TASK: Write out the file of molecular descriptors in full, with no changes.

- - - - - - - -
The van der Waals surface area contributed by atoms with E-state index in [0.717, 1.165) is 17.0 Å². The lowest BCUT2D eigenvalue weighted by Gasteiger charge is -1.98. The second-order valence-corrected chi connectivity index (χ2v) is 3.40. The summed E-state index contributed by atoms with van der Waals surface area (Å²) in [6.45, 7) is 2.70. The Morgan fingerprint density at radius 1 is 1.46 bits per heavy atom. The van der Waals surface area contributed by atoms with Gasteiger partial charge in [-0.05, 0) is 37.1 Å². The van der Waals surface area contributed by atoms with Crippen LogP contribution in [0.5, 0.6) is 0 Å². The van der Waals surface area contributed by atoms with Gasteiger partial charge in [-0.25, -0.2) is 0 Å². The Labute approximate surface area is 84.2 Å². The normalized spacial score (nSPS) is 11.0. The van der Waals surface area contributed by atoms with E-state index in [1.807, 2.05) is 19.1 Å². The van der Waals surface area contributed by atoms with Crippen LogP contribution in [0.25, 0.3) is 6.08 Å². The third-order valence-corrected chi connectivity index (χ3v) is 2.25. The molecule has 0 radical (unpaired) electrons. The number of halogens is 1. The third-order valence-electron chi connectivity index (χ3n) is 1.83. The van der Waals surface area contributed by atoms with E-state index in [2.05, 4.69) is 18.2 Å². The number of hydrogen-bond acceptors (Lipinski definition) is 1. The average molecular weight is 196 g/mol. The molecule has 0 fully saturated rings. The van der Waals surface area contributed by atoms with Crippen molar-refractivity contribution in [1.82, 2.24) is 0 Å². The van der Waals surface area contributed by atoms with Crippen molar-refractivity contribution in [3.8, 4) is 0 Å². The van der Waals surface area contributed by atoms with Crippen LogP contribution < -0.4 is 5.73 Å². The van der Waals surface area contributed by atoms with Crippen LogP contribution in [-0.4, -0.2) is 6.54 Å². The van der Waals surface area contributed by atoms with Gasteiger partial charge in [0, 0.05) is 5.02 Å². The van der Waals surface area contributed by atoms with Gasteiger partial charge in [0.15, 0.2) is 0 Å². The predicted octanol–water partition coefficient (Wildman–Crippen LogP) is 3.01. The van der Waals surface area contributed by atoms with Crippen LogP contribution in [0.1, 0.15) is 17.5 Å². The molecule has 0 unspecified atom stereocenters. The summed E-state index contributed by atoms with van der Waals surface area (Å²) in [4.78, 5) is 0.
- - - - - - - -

The van der Waals surface area contributed by atoms with E-state index in [0.717, 1.165) is 17.0 Å². The lowest BCUT2D eigenvalue weighted by Gasteiger charge is -1.98. The second-order valence-corrected chi connectivity index (χ2v) is 3.40. The summed E-state index contributed by atoms with van der Waals surface area (Å²) in [6.45, 7) is 2.70. The Morgan fingerprint density at radius 1 is 1.46 bits per heavy atom. The van der Waals surface area contributed by atoms with Gasteiger partial charge in [-0.05, 0) is 37.1 Å². The van der Waals surface area contributed by atoms with Crippen LogP contribution in [0.5, 0.6) is 0 Å². The van der Waals surface area contributed by atoms with Gasteiger partial charge in [-0.25, -0.2) is 0 Å². The Labute approximate surface area is 84.2 Å². The normalized spacial score (nSPS) is 11.0. The van der Waals surface area contributed by atoms with E-state index in [1.807, 2.05) is 19.1 Å². The van der Waals surface area contributed by atoms with Crippen LogP contribution in [0.25, 0.3) is 6.08 Å². The third-order valence-corrected chi connectivity index (χ3v) is 2.25. The molecule has 0 radical (unpaired) electrons. The number of halogens is 1. The third-order valence-electron chi connectivity index (χ3n) is 1.83. The van der Waals surface area contributed by atoms with E-state index in [2.05, 4.69) is 18.2 Å². The number of hydrogen-bond acceptors (Lipinski definition) is 1. The average molecular weight is 196 g/mol. The molecule has 0 fully saturated rings. The van der Waals surface area contributed by atoms with Crippen molar-refractivity contribution in [1.82, 2.24) is 0 Å². The van der Waals surface area contributed by atoms with Crippen molar-refractivity contribution in [3.8, 4) is 0 Å². The van der Waals surface area contributed by atoms with Crippen LogP contribution < -0.4 is 5.73 Å². The van der Waals surface area contributed by atoms with Crippen LogP contribution in [-0.4, -0.2) is 6.54 Å². The van der Waals surface area contributed by atoms with Gasteiger partial charge in [0, 0.05) is 5.02 Å². The van der Waals surface area contributed by atoms with Gasteiger partial charge in [0.15, 0.2) is 0 Å². The predicted octanol–water partition coefficient (Wildman–Crippen LogP) is 3.01. The van der Waals surface area contributed by atoms with Crippen LogP contribution in [0.1, 0.15) is 17.5 Å². The molecule has 0 unspecified atom stereocenters. The summed E-state index contributed by atoms with van der Waals surface area (Å²) in [4.78, 5) is 0.